Here is the traditional Plank! To perform a Plank, get into Push-up position. Then place your forearms on the floor, shaped like an upside-down V. Your hands should be touching each other and elbows should feel like they are in a natural position. Hold this position.

Once you can hold this position for 60 seconds straight, go to the next step.

5 Plank
Push-up position. Then get onto your forearms and hold. The farther out your arms, the more difficult it becomes. Shoutout to my puppy, Kimbo!

Step 6: Side Plank

From Plank position, shift your body so you are sideways. Raise one arm overhead. You’ll feel this in the obliques.

Once you can hold this position for 60 seconds straight, go to the next step.

6 Side Plank
This variant works the obliques a bit more. Switch sides every 30 seconds.

Step 7: One-Legged Plank

Get into Plank position, then lift up a leg. It doesn’t need to be high, just off the floor. This will decrease stability with the floor, forcing your abs to work harder.

Once you can hold this position for 60 seconds straight, go to the next step.

7 One-Legged Plank
Keep that leg up!

Step 8: One-Legged, One-Armed Plank

Get into One-Legged Plank position. After lifting your leg, lift and extend your opposite arm. If your left leg is lifted, extend your right arm. If your right leg is lifted, extend your left arm. This further decreases stability and forces your abs to work overtime.

After holding this position for 30 seconds, switch to using your other leg and arm. Once you can hold both positions back-to-back for 60 seconds (30 seconds each), go to the next step.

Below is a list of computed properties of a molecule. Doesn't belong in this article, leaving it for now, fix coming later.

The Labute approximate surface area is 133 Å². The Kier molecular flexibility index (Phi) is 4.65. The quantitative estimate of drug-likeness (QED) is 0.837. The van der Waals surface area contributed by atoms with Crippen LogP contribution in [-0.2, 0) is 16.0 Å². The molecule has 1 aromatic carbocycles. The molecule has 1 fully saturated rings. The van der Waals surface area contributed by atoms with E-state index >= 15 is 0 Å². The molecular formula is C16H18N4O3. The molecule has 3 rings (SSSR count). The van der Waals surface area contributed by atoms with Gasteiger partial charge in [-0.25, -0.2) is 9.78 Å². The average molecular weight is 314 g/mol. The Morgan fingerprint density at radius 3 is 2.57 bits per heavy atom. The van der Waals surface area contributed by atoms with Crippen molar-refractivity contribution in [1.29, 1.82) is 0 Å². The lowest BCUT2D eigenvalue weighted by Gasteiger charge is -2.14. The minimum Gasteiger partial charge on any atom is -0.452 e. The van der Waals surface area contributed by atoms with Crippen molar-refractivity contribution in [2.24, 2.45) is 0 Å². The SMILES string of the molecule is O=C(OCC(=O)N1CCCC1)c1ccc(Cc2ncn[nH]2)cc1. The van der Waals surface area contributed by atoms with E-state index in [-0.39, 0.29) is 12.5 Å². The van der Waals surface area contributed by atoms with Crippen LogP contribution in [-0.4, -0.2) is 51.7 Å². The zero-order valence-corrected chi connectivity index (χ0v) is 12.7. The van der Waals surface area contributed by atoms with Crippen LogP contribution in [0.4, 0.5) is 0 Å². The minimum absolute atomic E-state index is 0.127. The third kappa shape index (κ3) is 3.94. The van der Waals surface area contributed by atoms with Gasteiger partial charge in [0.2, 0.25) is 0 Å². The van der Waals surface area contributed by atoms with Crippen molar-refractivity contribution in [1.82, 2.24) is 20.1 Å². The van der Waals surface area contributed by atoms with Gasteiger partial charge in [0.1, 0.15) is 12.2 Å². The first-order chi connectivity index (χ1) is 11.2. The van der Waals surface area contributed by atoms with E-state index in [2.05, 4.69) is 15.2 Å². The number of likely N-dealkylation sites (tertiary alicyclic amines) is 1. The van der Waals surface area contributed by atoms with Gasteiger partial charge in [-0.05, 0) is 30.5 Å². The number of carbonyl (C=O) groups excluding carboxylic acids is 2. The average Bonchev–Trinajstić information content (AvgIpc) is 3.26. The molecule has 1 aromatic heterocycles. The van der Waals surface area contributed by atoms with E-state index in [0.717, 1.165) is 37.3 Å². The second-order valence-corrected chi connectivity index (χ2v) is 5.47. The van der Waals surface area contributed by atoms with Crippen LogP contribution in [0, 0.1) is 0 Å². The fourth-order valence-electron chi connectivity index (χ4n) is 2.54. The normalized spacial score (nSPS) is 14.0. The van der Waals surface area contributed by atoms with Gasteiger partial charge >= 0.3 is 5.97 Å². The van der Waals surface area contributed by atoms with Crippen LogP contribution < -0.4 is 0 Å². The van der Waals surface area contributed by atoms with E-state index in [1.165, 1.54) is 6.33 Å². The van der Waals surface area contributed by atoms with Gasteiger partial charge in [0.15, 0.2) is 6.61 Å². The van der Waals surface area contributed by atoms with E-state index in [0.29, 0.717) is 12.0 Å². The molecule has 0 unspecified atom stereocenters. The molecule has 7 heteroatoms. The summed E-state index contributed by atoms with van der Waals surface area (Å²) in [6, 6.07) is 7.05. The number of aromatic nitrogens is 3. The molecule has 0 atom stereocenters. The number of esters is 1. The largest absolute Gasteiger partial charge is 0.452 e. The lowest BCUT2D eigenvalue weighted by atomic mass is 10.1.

8 One Arm One Leg Plank
Left arm + right leg, or right arm + left leg. Switch every 30 seconds.

Step 9: One Legged, One-Armed Side Plank

Side Plank position, but with a straight arm.

Once you can hold this position for 60 seconds straight, go to the next step.

9 Straight Arm Side Plank
Keep the non-grounded arm up! Switch the holding arm every 30 seconds.

Step 10: Wall Plank

There’s a bit of technique involved here. First, find a suitable wall and take off your socks (unless wearing shoes). Socks will make it too slippery to plant your feet. Now, get into Plank position with your heels touching the baseboard of your wall. Raise one leg a little above torso height, and plant foot firmly on the wall. Scoot your body towards the wall a few inches, keeping tension in your forearms. Lift and plant your other leg.

Once you can hold this position for 60 seconds straight, go to the next step.

10 Wall Plank
Put your feet onto the wall, then scoot into the wall with your forearms. Feel the tension in your abs and a little in the heels of your feet.

Step 11: Wall Plank March (Hallmark Skill)

This one requires a bit of balance, and a lot of core strength! Get into Wall Plank position. Now mimic a “marching” motion. Move one knee towards your chest, then hold for 5 seconds. Place your foot back on the wall, and hold another 5 seconds. Then bring your other knee towards your chest, and hold for 5 seconds. That’s 12 “5 second holds” so you can easily remember!

Once you can hold this position for 60 seconds straight, you’re a venerable plank master! I’ll talk about increasing difficulty below.

11 Wall Plank March 3
Get into Wall Plank position. Then, bring your knee down from one leg towards your chest.
11 Wall Plank March 1
Hold this position for 5 seconds. Then place your foot back onto the wall.
11 Wall Plank March 3
From here, bring your other knee towards your chest.